But the pair on the Serpentine near the bridge have lost two of theirs, and are down to four.

The odd trio of a Red-Crested Pochard drake, and Mallard drake and a female Mallard has been shaken up by the replacement of the Mallard drake with a new and more aggressive one. The pochard, previously the dominant male, is now the underduck and is shooed away when he tries to mate. Thanks to James Norton for this video.

The group of Red-Crested Pochards on the Long Water is constantly shadowed by a Tufted drake.

I've seen Tufted drakes following Mallards around too. Maybe they're just attracted to bright colours.

There were two pairs of Mandarins at the Vista.

The dominant Mute Swan on the Long Water was clearing out rivals from the area north of Peter Pan, but he will have his work cut out to get rid of them all. There were more swans on the Long Water than on the Serpentine. The pair are still showing no sign of wanting to nest.

The nest on the Serpentine island seems to be a going concern.

The very violent male swan on the north side of the lake opposite the island is happy to eat sweet corn from the hand.

Ko has found a Mistle Thrush nest at the northwest corner of the Round Pond, and sent this picture. He said that they and a Great Spotted Woodpecker nesting in the same tree are surrounded by predators and are constantly scolding them. 

Several Chiffchaffs were singing around the lake. They are hard to photograph as they constantly flit around in the treetops.

The Long-Tailed Tits near the Italian Garden are still hard at work finishing their nest.

The usual Blue Tit came out here to be fed.

Honeybees were kept busy by the multiple florets of grape hyacinth flowers in the North Flower Walk.

Sunday 28 March 2021

The Long-Tailed Tits nesting at the edge of the Diana fountain enclosure were collecting spider webs from the Lido restaurant.

One of the pair near the Italian Garden perched in an alder tree.

In an Italian alder near the bridge (note the difference in the position of the black fruits) a Great Spotted Woodpecker was calling. It's the male of a pair that nest beside the Long Water.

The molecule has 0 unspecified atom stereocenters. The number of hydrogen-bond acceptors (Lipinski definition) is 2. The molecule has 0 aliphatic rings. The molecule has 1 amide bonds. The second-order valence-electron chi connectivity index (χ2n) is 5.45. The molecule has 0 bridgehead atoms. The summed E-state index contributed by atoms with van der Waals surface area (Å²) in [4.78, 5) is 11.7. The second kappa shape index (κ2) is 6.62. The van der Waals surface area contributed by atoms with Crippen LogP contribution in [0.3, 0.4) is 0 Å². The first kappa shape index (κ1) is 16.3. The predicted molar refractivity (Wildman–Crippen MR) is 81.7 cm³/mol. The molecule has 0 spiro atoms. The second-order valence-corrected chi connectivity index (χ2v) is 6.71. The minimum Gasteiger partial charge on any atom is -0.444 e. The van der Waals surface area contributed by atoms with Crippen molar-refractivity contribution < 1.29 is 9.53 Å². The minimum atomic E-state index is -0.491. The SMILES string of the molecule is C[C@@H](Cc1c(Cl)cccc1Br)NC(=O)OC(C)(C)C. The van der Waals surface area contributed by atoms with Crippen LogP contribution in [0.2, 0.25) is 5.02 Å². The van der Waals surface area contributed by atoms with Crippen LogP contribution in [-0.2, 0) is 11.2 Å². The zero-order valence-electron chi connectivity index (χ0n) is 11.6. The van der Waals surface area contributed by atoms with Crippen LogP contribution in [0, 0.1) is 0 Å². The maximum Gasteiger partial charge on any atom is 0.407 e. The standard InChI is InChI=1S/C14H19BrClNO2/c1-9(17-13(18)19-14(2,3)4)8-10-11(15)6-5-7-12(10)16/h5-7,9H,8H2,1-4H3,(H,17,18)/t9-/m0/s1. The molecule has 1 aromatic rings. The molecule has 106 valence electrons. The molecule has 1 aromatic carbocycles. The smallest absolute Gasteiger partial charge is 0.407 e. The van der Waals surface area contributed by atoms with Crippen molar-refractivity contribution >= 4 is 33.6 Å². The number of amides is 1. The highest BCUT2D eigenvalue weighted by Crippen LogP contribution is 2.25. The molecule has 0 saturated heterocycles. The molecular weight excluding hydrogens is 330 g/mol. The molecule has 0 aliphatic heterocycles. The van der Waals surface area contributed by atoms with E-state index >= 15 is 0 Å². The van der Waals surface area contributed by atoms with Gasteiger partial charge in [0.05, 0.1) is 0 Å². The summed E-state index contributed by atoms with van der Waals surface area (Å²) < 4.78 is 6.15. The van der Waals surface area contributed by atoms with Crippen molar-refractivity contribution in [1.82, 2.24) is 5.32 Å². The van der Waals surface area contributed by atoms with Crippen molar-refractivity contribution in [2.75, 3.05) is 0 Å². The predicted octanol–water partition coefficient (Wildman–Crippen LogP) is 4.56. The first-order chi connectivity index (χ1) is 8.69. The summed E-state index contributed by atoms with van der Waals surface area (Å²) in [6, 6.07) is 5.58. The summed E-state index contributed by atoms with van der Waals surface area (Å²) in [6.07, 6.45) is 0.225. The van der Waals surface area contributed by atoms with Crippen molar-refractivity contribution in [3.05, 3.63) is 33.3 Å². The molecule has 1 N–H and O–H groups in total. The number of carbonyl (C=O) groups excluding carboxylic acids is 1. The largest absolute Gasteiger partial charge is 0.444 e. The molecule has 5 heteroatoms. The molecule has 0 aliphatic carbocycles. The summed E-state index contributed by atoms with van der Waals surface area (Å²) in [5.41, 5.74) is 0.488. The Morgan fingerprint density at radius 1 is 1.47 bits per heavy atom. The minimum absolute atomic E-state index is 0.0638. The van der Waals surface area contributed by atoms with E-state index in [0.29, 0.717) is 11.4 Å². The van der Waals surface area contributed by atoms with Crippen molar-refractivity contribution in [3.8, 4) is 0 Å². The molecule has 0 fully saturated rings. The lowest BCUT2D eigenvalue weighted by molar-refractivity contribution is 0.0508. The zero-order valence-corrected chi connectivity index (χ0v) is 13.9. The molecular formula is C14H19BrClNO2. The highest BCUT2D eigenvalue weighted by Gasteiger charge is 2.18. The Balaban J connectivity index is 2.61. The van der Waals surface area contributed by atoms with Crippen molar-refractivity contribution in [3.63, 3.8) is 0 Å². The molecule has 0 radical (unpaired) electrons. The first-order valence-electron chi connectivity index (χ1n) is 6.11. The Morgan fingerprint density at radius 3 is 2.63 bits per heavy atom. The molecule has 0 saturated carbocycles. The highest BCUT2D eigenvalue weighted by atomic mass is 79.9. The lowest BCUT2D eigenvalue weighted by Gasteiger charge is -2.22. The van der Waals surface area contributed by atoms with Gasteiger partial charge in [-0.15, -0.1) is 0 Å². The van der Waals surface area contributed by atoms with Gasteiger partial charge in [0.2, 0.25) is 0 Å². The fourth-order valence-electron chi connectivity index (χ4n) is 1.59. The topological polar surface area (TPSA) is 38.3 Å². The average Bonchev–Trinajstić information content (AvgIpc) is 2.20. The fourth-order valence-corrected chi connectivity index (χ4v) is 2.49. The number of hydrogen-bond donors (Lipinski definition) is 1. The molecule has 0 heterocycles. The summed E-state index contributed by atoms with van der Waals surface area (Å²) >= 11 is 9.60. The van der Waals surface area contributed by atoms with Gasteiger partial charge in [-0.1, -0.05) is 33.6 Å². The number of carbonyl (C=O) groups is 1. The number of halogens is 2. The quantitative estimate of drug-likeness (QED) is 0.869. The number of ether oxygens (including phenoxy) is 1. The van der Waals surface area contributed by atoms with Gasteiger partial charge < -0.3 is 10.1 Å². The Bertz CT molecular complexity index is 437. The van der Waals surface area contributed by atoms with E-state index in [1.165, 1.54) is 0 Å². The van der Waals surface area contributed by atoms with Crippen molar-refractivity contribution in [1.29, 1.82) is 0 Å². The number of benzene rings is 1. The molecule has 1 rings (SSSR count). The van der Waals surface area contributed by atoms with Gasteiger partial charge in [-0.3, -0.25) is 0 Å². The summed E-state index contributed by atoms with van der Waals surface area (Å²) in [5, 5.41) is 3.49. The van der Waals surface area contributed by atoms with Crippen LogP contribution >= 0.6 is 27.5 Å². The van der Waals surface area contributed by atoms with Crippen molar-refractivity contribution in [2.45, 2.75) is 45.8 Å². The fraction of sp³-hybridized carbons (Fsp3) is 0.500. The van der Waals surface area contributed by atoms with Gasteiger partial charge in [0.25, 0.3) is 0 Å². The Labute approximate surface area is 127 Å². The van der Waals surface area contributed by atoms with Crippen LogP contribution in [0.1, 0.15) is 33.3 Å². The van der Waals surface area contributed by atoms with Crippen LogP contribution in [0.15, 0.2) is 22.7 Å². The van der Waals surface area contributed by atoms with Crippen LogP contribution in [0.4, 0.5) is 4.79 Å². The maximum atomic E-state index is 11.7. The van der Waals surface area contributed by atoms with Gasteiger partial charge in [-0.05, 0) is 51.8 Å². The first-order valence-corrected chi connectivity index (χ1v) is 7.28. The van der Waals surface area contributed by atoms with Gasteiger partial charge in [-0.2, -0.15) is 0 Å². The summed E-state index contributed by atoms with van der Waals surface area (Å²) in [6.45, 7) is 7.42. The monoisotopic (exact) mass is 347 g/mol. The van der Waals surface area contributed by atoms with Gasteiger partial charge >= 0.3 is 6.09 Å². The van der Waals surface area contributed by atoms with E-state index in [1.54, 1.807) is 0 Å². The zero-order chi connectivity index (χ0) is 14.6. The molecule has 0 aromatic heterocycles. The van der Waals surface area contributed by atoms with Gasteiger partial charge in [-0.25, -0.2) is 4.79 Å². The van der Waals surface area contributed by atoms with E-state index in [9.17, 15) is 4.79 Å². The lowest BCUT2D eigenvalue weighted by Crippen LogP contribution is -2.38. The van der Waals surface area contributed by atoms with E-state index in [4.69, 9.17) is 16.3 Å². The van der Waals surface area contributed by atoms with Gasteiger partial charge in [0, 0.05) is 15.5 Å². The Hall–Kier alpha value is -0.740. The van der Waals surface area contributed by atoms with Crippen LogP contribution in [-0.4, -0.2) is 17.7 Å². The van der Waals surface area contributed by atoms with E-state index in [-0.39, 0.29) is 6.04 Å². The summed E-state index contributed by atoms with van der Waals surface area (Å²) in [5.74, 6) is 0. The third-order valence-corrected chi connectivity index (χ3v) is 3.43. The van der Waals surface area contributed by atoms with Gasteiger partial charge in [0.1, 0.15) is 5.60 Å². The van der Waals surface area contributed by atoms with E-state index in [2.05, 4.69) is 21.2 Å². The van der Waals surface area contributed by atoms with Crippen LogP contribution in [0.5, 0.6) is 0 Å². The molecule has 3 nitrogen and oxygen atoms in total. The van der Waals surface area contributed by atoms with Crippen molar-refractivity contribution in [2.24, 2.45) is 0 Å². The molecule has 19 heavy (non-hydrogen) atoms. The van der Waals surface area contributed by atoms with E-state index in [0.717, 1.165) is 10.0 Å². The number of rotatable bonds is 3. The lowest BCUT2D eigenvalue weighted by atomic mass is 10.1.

A Robin posed on a felled tree trunk at the foot of Buck Hill.

A Rose-Ringed Parakeet at the leaf yard took an apple into a secluded spot so it could eat it without interference.

Ahmet Amerikali photographed a Wren near the bridge. There are Wrens all round the lake, making quite a noise at the moment.

Neil managed to make his favourite Coal Tit pose in the pretty pink flowers of a currant bush. This was done by bribery with pine nuts, with a very successful result.

A brisk wind raised waves on the Round Pond that broke on the shore. It seems that this washes up small edible creatures of some kind -- insect larvae or water fleas -- and Pied Wagtails are often seen hunting in the splash area.

Unlike Herring Gulls, Common Gulls and Black-Headed Gulls, Lesser Black-Backed Gulls don't usually do the pattering dance to bring up worms. (I have seen one dancing just once.) This one is pulling up tufts of grass looking for them. I took a series of close-up photographs of what it was pulling up, and couldn't see a worm in any of them. Moral: learn to dance.

There was a good deal of clattering coming from the Grey Heron nest with the chick, but the chick itself wasn't visible. The pair from the top nest came down and stood on one of the wire baskets that surround the island, which were supposed to be full of water plants -- not a successful experiment but at last it gives the herons a fishing station.

Every year a pair of Coots make a nest on the plastic buoys surrounding the Lido swimming area. It never succeeds. As Dr Johnson said when a man married for the second time, it is the triumph of hope over experience.

Speaking of which, there are at least a dozen Tawny Owl boxes in the park, and as far as I know none of them has ever attracted an owl. But a new one has just been installed on the island. A pair of Stock Doves have taken it.

More from the pair of Mute Swans that trampled down the netting around the reed bed, got in, and started making a nest which involved trashing a large area of reeds. The net was put up again with a wire along the top so that they couldn't pull it down. So they have pushed in the bottom of the netting and got in underneath.

As usual, the Black Swan was following a male Mute Swan around making Black Swan gestures and calls which Mute Swans simply don't understand.

One of the blond Egyptian goslings beside the Serpentine. There are still six goslings here.

The brood at the Henry Moore sculpture were only partly visible and couldn't be counted.

A cigarette butt thrown into a rubbish bin in Kensington Gardens started a fire. Luckily the fire station is at the west edge of the gardens, and they arrived promptly to put it out. When the grass dries out in summer there is a risk of bigger fires, and it's surprising that the London parks haven't had a major one for as long as I can remember. But there was a serious grass fire at Wanstead Flats a couple of years ago.